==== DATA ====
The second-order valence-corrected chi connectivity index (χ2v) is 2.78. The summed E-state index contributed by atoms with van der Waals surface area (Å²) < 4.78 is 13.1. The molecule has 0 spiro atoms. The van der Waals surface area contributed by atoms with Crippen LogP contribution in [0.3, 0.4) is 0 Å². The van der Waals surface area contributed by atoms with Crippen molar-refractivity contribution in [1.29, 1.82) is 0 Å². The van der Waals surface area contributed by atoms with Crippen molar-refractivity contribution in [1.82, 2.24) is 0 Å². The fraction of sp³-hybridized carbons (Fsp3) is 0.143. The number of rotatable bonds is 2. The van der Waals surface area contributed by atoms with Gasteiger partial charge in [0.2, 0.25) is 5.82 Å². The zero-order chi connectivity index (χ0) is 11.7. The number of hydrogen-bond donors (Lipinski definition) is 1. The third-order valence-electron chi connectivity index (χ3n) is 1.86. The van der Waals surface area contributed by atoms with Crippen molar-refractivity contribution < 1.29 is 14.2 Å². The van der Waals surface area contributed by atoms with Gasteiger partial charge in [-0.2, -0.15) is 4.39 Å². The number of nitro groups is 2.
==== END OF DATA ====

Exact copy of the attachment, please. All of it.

The second-order valence-corrected chi connectivity index (χ2v) is 2.78. The summed E-state index contributed by atoms with van der Waals surface area (Å²) < 4.78 is 13.1. The molecule has 0 spiro atoms. The van der Waals surface area contributed by atoms with Crippen LogP contribution in [0.3, 0.4) is 0 Å². The van der Waals surface area contributed by atoms with Crippen molar-refractivity contribution in [1.29, 1.82) is 0 Å². The van der Waals surface area contributed by atoms with Crippen molar-refractivity contribution in [1.82, 2.24) is 0 Å². The fraction of sp³-hybridized carbons (Fsp3) is 0.143. The number of rotatable bonds is 2. The van der Waals surface area contributed by atoms with Gasteiger partial charge in [0.2, 0.25) is 5.82 Å². The zero-order chi connectivity index (χ0) is 11.7. The number of hydrogen-bond donors (Lipinski definition) is 1. The third-order valence-electron chi connectivity index (χ3n) is 1.86. The van der Waals surface area contributed by atoms with Crippen molar-refractivity contribution < 1.29 is 14.2 Å². The van der Waals surface area contributed by atoms with Gasteiger partial charge in [-0.2, -0.15) is 4.39 Å². The number of nitro groups is 2.